starting an in-home adult daycare

eskimobaby87October 23, 2006

Hi all...I am thinking about bringing my father home from the nursing home and caring for him myself. In order to offset the costs of an around-the-clock sitter who will be required to help me, I am considering taking in another elderly individual for daycare. We don't have an adult daycare in our area and I understand that it is something in great demand. My father does not require skilled care--I only need help with getting him up and changing his diaper, so it would be feasible to have another person with us during the daytime. I've done quite a bit of research and determined that I don't need any type of licensing, and I will be selective about who I choose to make certain it is someone that we can safely care for.

Is anyone else out there doing this or have you tried it?

Thanks! Mary

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You may not need a license, but be very sure that you have insurance coverage to cover this sort of thing. I am thinking that if the other patient was injured in some way, you would be in a bad position as most Home Insurance policies would not cover someone that was kept for a fee on a regular basis. They would not be considered a guest in your house. If their condition was to worsen after staying with you, some families would love to take you to court for whatever they could get. Be sure to get your lawyer to draw up some sort of waiver that the family would sign beforehand.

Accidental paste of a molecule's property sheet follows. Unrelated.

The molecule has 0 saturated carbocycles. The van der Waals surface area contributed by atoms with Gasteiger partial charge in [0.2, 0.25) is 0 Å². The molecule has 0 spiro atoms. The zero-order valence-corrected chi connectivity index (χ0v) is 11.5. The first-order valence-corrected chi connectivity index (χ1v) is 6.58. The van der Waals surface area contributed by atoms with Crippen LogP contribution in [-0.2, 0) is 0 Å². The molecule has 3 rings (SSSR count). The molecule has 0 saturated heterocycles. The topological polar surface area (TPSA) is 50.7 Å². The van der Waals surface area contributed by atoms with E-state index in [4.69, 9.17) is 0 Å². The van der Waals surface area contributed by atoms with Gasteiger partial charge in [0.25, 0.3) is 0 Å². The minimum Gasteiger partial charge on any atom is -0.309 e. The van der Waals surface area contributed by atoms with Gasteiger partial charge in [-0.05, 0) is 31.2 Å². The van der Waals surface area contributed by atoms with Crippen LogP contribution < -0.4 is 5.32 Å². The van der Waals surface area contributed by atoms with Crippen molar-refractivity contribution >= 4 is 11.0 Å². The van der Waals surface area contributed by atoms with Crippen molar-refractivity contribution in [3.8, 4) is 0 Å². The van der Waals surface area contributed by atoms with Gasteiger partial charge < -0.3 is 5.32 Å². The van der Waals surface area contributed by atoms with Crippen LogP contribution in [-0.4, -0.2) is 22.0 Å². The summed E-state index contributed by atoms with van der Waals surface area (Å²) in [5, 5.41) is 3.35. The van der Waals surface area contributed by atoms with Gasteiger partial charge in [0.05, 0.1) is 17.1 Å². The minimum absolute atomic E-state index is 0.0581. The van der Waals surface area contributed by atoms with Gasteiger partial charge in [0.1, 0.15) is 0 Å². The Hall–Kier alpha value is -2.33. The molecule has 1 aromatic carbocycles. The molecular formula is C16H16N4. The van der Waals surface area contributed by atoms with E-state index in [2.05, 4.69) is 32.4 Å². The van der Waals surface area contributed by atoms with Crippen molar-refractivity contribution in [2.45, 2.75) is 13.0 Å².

Bookmark   October 23, 2006 at 12:59PM
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For liability reasons and self protections you need to be licensed by the county and or state and insured for home health care before you take in a person. The I's need to be dotted and the T's crossed one hundred and twenty ways to Sunday.

If the person you take in falls or gets bed soars or who knows, you need to be insured for home health care or be ready to handle medical expenses out of your pocket.

What I and every other care giver can tell you is that one at home is enough. Taking care of the eldery or sick isn't like taking care of kids. Kids are easy.

    Bookmark   October 23, 2006 at 7:35PM
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Another thing to be aware of is that in handling the elderly, it's not at all unusual for an aide to receive back or other strains. You would be liable for their medical treatment too. Your Home Owners insurance wouldn't cover that either. You should set up a regular payroll account so that anyone that's hurt on the job, even a little injury, will be covered by Workman's Compensation. Your accountant will be able to do all the paperwork involved and make the required reports. Check with him/her before you go into this.
Keeping other people in your home is a lot more involved than just getting someone in to help you.

    Bookmark   October 24, 2006 at 9:29AM
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It's a terrible responsibility, one I would not take on. If the person gets sick or dies you could be sued and lose everything you have. I baby sat a small girl when I was younger, she was fine and all of a sudden she had a raging fever and a seizure. Liked to have scared me to death. I quit baby sitting and haven't done it for anyone except grandchildren.

    Bookmark   October 3, 2008 at 10:55PM
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I think you could be a real lifesaver to another person with an elderly parent, and if you can get insurance, I dont see why you shouldnt do it. Also, at the risk of getting flamed on this, it is pretty easy to do a public background check on the potential client and the adult children he or she is living with -- as to whether and how often they have sued people. It would give you an idea of how "sue-happy" they are.

    Bookmark   October 7, 2008 at 10:25PM
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